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The team’s motto has nevertheless become an inspirational slogan. On July 28th, Kapoor and colleagues hosted a small online workshop on reproducibility with the goal of brainstorming and disseminating possible answers. More than 1,200 individuals registered for the event. There will be a perpetual cycle of rediscovering the same issues in different fields “until we do something like this,” he warns.

At the event, Momin Malik, a data scientist at the Mayo Clinic in Rochester, Minnesota, will warn that over-optimism about the capabilities of machine-learning models could have negative consequences when algorithms are applied to fields like medicine and law. He warns that if the situation is not addressed, machine learning will suffer. The validity of machine learning hasn’t yet crashed, which has surprised me. “But I think it might be arriving very soon.”


Concerns with machine learning

Similar difficulties, according to Kapoor and Narayanan, arise when applying machine learning to different scientific domains. Twenty evaluations from seventeen different areas of study were examined, and a total of 329 research papers had results that could not be duplicated due to issues with the application of machine learning1.

One of the 329 is a work on computer security that Narayanan co-authored in 2015 (and so is not immune to). Kapoor argues that the problem requires the efforts of the entire community. In his opinion, the failures cannot be pinned on a single researcher. Instead, it can be attributed to exaggerated claims about artificial intelligence and a lack of proper controls. Kapoor and Narayanan identify “data leaking” as a major problem, which occurs when a model’s training data also serves as its evaluation data. The model’s predictions will appear to be far more accurate than they actually are if the two are not kept completely apart. Researchers can be on the lookout for eight distinct forms of data leaking that have been identified by the team.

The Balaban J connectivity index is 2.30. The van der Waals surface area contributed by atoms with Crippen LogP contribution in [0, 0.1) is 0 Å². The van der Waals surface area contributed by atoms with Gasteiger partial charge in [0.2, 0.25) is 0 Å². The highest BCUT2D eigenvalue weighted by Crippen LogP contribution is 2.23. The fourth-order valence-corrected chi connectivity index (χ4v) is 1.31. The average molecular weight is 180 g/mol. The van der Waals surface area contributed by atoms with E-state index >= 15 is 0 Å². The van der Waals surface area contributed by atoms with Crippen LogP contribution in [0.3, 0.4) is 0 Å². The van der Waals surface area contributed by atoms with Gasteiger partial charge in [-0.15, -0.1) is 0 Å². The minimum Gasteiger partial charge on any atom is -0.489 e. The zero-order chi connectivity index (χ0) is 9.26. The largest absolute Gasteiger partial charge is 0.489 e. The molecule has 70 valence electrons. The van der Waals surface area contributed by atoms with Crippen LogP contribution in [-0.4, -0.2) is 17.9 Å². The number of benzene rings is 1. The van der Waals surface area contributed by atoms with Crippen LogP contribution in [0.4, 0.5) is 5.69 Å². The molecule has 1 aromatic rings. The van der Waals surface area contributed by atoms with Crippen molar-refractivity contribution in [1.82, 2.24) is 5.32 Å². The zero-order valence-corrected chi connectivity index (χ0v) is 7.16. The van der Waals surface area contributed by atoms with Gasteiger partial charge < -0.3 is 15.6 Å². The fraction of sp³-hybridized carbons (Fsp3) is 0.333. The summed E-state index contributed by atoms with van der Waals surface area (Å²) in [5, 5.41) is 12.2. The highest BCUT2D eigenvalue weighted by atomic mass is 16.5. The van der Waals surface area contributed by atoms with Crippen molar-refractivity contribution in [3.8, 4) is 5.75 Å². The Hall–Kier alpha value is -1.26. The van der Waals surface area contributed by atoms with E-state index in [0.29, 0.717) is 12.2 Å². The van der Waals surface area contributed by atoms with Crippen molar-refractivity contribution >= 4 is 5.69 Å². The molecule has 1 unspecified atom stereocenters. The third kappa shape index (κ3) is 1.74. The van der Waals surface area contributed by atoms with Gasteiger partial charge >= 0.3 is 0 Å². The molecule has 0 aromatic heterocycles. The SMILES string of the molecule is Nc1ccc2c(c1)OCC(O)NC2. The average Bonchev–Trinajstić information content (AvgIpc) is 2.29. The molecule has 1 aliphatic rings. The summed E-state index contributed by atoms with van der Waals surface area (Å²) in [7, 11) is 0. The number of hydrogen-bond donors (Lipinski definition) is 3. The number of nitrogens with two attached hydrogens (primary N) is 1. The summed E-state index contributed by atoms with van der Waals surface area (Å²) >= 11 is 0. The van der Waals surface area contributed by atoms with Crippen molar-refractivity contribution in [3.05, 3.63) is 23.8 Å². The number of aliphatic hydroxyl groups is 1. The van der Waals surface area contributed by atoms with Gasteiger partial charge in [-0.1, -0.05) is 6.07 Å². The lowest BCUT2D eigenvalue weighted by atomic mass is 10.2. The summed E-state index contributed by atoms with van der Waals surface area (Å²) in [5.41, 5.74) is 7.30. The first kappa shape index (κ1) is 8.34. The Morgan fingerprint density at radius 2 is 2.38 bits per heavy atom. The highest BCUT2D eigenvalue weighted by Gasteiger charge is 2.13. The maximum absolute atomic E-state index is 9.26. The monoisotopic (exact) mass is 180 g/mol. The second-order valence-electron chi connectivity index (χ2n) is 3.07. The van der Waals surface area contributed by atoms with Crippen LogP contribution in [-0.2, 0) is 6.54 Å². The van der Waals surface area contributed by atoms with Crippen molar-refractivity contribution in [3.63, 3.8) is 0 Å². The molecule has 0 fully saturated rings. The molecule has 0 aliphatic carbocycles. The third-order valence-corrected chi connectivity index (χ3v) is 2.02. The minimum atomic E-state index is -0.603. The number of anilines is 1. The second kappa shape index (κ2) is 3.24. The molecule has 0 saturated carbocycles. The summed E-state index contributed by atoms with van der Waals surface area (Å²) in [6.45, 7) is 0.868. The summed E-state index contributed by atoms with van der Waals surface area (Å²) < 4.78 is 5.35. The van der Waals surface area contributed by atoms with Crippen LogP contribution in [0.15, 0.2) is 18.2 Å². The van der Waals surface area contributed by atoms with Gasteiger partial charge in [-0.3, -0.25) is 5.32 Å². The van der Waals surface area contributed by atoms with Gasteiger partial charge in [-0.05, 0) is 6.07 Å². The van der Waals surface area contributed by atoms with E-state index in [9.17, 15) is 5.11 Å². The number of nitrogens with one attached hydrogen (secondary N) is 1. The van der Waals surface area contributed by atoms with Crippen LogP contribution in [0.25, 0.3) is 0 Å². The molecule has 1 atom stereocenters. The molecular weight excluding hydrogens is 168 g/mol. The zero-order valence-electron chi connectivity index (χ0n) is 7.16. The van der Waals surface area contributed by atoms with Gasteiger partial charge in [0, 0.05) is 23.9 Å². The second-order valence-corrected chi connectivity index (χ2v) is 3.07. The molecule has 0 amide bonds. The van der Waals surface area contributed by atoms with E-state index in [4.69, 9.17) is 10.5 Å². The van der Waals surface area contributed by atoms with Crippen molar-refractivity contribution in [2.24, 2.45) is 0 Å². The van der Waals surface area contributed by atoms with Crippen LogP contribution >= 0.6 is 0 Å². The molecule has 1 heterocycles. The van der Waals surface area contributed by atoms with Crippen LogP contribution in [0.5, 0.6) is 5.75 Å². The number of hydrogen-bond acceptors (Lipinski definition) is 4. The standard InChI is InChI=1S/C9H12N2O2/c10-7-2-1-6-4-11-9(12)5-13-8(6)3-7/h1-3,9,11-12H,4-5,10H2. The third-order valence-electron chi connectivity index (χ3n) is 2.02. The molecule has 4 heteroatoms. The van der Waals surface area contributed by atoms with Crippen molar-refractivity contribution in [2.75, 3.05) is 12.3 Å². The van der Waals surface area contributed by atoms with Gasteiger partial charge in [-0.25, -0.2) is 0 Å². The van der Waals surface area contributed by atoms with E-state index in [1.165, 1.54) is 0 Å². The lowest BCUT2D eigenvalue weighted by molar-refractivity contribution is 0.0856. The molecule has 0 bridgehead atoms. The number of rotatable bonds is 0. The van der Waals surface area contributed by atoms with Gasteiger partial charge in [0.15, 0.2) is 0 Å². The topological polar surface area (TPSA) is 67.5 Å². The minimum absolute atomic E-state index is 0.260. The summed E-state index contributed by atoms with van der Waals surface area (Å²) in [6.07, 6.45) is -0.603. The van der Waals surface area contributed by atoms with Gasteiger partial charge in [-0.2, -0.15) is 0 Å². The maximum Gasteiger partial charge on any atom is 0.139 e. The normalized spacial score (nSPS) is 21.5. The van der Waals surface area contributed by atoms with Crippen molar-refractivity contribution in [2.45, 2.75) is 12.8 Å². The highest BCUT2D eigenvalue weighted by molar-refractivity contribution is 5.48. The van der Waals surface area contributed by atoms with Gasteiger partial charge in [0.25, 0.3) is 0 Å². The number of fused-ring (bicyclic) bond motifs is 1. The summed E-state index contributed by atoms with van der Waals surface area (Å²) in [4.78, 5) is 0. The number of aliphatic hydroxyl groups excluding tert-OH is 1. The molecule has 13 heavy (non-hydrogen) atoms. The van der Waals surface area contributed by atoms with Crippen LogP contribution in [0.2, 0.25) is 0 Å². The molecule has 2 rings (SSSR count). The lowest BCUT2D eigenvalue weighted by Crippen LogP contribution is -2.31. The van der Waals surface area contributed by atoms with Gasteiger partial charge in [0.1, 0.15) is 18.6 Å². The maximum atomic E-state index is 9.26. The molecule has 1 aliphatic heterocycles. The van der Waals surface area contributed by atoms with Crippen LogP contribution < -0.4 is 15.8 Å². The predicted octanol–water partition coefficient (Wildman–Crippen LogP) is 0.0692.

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Some information disclosure occurs in a more understated fashion. In the case of temporal leakage, for instance, the difficulty arises when the training data contains information from a later time period than the test data, which is problematic given that the future is dependent on the past. Malik cites a 2011 paper4 that asserted a model that analyzed Twitter users’ sentiments could forecast the stock market’s closing value with an accuracy of 87.6 percent. However, he claims that the algorithm was effectively given access to the future because they tested the model’s predictive power using data from a period earlier than some of the training set.